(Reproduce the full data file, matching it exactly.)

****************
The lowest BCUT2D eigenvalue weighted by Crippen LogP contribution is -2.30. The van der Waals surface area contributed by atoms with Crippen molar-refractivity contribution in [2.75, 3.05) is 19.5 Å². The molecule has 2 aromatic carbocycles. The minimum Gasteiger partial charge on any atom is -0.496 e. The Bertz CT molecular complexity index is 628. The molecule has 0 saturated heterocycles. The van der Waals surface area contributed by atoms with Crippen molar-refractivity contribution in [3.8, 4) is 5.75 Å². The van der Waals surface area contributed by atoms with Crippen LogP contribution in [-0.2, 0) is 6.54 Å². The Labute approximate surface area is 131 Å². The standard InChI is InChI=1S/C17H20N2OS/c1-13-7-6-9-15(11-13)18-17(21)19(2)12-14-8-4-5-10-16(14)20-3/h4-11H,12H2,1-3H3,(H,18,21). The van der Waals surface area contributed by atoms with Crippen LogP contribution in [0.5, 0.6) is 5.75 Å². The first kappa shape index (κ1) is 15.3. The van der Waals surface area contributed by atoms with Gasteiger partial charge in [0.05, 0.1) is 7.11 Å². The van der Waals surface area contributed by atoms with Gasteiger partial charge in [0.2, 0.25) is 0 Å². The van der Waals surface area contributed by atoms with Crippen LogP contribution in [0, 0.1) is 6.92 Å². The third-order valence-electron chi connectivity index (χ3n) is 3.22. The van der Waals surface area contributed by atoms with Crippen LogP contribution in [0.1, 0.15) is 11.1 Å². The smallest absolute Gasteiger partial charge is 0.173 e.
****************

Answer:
The lowest BCUT2D eigenvalue weighted by Crippen LogP contribution is -2.30. The van der Waals surface area contributed by atoms with Crippen molar-refractivity contribution in [2.75, 3.05) is 19.5 Å². The molecule has 2 aromatic carbocycles. The minimum Gasteiger partial charge on any atom is -0.496 e. The Bertz CT molecular complexity index is 628. The molecule has 0 saturated heterocycles. The van der Waals surface area contributed by atoms with Crippen molar-refractivity contribution in [3.8, 4) is 5.75 Å². The van der Waals surface area contributed by atoms with Crippen LogP contribution in [-0.2, 0) is 6.54 Å². The Labute approximate surface area is 131 Å². The standard InChI is InChI=1S/C17H20N2OS/c1-13-7-6-9-15(11-13)18-17(21)19(2)12-14-8-4-5-10-16(14)20-3/h4-11H,12H2,1-3H3,(H,18,21). The van der Waals surface area contributed by atoms with Crippen LogP contribution in [0.5, 0.6) is 5.75 Å². The first kappa shape index (κ1) is 15.3. The van der Waals surface area contributed by atoms with Gasteiger partial charge in [0.05, 0.1) is 7.11 Å². The van der Waals surface area contributed by atoms with Gasteiger partial charge in [0.2, 0.25) is 0 Å². The van der Waals surface area contributed by atoms with Crippen LogP contribution in [0, 0.1) is 6.92 Å². The third-order valence-electron chi connectivity index (χ3n) is 3.22. The van der Waals surface area contributed by atoms with Crippen LogP contribution in [0.1, 0.15) is 11.1 Å². The smallest absolute Gasteiger partial charge is 0.173 e.